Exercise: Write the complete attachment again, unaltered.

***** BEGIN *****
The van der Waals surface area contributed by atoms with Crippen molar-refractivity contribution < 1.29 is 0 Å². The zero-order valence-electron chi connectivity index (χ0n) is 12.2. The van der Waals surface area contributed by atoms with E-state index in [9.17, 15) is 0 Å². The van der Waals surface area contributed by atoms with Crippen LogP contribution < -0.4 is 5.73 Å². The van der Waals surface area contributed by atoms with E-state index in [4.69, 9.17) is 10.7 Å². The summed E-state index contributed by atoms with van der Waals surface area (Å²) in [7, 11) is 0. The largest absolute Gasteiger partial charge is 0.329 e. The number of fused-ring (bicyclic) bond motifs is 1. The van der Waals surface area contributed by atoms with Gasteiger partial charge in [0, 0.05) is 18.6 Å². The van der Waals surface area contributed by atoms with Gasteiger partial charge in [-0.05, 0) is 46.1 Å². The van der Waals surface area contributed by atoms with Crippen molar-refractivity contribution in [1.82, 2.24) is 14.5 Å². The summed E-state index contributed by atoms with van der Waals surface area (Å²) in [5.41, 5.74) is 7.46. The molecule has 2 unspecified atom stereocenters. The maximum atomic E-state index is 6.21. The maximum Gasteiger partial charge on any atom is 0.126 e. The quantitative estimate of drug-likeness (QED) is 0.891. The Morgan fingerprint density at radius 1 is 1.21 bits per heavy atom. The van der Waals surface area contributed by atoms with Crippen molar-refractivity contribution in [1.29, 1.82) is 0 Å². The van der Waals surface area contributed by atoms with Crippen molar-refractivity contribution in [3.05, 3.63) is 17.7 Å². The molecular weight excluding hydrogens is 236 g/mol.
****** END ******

The van der Waals surface area contributed by atoms with Crippen molar-refractivity contribution < 1.29 is 0 Å². The zero-order valence-electron chi connectivity index (χ0n) is 12.2. The van der Waals surface area contributed by atoms with E-state index in [9.17, 15) is 0 Å². The van der Waals surface area contributed by atoms with Crippen LogP contribution < -0.4 is 5.73 Å². The van der Waals surface area contributed by atoms with E-state index in [4.69, 9.17) is 10.7 Å². The summed E-state index contributed by atoms with van der Waals surface area (Å²) in [7, 11) is 0. The largest absolute Gasteiger partial charge is 0.329 e. The number of fused-ring (bicyclic) bond motifs is 1. The van der Waals surface area contributed by atoms with Gasteiger partial charge in [0, 0.05) is 18.6 Å². The van der Waals surface area contributed by atoms with Gasteiger partial charge in [-0.05, 0) is 46.1 Å². The van der Waals surface area contributed by atoms with Crippen molar-refractivity contribution in [1.82, 2.24) is 14.5 Å². The summed E-state index contributed by atoms with van der Waals surface area (Å²) in [5.41, 5.74) is 7.46. The molecule has 2 unspecified atom stereocenters. The maximum atomic E-state index is 6.21. The maximum Gasteiger partial charge on any atom is 0.126 e. The quantitative estimate of drug-likeness (QED) is 0.891. The Morgan fingerprint density at radius 1 is 1.21 bits per heavy atom. The van der Waals surface area contributed by atoms with Crippen molar-refractivity contribution in [1.29, 1.82) is 0 Å². The van der Waals surface area contributed by atoms with Crippen molar-refractivity contribution in [3.05, 3.63) is 17.7 Å². The molecular weight excluding hydrogens is 236 g/mol.